2. Rosemary*

      Came here to say the same thing. “Dating my boss” has different connotations (to me at least) than someone who works with their long term partner (essentially their spouse).

      1. Coenobita*

        Right, I saw “dating my boss” and my first thought was “oh no, don’t date your boss!” – but actually, I think the situation is more analogous to “working for the family business,” where it’s normal/expected for people with close personal relationships to work together.

    3. Purple Cat*

      I don’t see where Alison used “dating” in the advice text. Was it edited?
      I get your concern on not minimizing the relationship, but it’s tough to complain about the headline while simultaneously acknowledging you couldn’t find a good alternative.

      1. Ask a Manager* Post author

        Yeah, I changed “dating” to “involved with” after the comment pointing this out. But yeah, I have no idea what else would work for the headline. As someone pointed out below, “partner” in the headline would sound like business partner.

        1. L.H. Puttgrass*

          “Can I fix my domestic partner’s conflict with another employee?”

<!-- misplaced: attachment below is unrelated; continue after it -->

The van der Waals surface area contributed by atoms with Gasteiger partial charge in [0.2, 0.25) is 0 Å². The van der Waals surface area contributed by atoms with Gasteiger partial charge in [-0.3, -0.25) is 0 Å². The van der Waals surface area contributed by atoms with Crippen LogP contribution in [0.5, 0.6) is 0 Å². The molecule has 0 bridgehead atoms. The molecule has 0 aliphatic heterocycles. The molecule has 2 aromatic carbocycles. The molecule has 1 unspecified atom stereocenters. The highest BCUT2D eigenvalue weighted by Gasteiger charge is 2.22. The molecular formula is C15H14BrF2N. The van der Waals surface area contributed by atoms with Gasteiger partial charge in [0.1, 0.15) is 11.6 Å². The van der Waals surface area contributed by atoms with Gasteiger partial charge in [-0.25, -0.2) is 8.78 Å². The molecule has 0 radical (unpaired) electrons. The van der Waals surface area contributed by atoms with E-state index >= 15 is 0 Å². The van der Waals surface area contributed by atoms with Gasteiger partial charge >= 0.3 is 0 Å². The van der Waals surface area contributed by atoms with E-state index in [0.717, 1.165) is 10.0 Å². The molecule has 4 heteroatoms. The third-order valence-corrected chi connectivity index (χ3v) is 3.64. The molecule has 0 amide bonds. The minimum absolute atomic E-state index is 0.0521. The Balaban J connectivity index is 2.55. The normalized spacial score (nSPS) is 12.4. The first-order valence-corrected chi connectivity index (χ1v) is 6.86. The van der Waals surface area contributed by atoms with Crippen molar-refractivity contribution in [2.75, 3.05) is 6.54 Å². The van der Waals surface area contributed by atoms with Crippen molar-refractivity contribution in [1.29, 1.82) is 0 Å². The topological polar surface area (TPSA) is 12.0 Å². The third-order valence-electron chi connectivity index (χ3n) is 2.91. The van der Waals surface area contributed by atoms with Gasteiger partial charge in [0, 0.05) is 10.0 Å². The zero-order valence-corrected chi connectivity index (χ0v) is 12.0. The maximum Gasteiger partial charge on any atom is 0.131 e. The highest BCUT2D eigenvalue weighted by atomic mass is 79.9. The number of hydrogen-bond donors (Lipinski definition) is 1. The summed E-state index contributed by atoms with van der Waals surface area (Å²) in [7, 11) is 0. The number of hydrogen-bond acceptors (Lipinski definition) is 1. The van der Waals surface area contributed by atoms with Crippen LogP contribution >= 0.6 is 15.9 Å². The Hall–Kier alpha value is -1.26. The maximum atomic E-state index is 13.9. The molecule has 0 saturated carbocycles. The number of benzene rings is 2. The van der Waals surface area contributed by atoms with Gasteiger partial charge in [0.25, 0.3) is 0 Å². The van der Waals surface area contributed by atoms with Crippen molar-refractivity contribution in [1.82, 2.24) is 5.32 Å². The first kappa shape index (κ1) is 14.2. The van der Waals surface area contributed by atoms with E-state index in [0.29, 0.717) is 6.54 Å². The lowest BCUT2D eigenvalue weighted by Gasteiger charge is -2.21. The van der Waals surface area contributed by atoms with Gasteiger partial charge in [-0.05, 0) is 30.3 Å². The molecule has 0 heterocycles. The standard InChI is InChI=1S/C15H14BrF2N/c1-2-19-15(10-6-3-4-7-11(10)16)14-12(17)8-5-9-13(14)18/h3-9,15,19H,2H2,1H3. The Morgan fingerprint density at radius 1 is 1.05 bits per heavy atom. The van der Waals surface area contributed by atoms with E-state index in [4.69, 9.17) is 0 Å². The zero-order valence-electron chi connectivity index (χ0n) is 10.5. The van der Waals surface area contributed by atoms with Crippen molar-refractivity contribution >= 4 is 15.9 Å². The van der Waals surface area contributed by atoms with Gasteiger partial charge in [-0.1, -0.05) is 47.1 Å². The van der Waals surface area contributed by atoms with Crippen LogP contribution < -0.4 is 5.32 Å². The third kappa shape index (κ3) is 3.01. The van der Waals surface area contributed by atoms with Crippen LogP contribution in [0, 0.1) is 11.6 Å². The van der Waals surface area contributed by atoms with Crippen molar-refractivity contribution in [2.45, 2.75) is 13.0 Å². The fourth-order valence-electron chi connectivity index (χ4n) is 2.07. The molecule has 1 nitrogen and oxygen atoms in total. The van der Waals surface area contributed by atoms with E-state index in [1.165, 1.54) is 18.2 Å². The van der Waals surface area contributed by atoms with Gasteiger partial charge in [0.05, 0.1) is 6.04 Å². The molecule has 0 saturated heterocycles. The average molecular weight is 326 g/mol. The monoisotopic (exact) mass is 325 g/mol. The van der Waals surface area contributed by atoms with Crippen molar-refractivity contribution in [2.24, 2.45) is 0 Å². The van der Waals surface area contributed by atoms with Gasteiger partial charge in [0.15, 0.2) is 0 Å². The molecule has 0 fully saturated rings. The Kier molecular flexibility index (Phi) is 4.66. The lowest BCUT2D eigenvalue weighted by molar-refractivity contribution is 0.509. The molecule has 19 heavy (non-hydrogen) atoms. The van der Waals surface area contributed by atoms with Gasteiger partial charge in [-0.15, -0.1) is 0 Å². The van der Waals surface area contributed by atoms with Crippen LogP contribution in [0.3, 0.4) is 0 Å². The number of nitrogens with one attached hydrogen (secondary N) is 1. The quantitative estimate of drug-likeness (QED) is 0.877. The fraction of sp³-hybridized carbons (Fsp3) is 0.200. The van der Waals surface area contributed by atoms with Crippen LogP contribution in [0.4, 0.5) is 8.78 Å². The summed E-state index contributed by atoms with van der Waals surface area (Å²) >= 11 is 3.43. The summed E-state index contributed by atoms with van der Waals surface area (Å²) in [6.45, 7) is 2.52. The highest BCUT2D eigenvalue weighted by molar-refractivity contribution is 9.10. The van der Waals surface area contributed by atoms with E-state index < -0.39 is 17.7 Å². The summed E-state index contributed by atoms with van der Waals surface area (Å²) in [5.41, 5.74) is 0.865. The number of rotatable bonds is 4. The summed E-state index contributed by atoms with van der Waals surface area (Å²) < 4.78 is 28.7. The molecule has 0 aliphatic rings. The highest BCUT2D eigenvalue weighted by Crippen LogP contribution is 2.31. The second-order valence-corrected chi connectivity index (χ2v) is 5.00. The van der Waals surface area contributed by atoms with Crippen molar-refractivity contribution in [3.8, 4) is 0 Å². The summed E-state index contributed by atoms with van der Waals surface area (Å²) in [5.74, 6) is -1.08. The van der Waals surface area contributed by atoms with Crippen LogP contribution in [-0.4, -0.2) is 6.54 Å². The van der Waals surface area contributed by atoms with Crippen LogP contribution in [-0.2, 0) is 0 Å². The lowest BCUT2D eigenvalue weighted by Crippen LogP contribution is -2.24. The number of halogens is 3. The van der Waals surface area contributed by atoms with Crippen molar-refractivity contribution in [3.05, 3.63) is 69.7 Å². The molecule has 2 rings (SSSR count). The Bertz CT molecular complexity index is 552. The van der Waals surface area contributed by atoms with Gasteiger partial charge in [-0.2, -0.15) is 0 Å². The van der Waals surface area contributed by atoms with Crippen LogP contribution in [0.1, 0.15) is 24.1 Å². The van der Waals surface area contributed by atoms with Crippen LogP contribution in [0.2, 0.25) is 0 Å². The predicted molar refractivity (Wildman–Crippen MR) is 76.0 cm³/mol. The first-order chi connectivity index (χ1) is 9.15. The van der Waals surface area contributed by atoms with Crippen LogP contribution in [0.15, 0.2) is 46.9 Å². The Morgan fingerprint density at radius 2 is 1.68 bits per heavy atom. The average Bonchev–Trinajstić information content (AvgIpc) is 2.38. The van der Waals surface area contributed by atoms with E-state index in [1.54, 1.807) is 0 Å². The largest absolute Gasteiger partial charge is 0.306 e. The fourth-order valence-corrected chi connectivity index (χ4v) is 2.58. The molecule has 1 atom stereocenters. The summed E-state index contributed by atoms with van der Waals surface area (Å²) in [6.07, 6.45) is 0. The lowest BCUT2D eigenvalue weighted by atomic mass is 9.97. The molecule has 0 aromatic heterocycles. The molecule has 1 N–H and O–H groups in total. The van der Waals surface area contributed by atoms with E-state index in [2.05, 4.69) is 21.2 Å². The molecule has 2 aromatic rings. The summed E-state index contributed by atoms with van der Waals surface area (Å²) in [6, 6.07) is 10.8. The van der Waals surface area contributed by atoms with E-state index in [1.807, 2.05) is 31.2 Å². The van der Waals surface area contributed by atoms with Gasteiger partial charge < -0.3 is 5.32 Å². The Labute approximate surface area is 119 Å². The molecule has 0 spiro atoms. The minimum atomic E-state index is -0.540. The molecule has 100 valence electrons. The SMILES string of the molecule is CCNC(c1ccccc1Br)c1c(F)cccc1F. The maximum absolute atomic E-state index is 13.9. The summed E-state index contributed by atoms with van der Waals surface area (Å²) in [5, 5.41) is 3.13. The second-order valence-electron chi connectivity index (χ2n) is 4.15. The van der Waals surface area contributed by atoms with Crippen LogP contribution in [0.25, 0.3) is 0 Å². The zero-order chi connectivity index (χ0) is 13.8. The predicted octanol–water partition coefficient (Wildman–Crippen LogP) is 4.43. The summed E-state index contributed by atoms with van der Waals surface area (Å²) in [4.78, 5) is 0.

It’s not as punchy as the current headline, but at least it doesn’t use the word “dating.”

        2. Web Crawler*

          Maybe “involved with” works for the title too? Or “My boss is my domestic partner –” for the first bit?

          “Dating” feels a bit misleading, considering that the first line says “domestic partner”.

    4. Tiger*

      I agree with you, for the record. I think it must have been edited in the text (it says they’re “involved” and calls them “partners”- doesn’t mention dating).

  12. catsamillion*

    As a creative person who often does gig work/one-off jobs similar to what is described here, I would also never again work with a company that bounced a check and then got rude when I pushed the issue of payment. This could be a major reputation issue for this business, LW!

    1. Everything Bagel*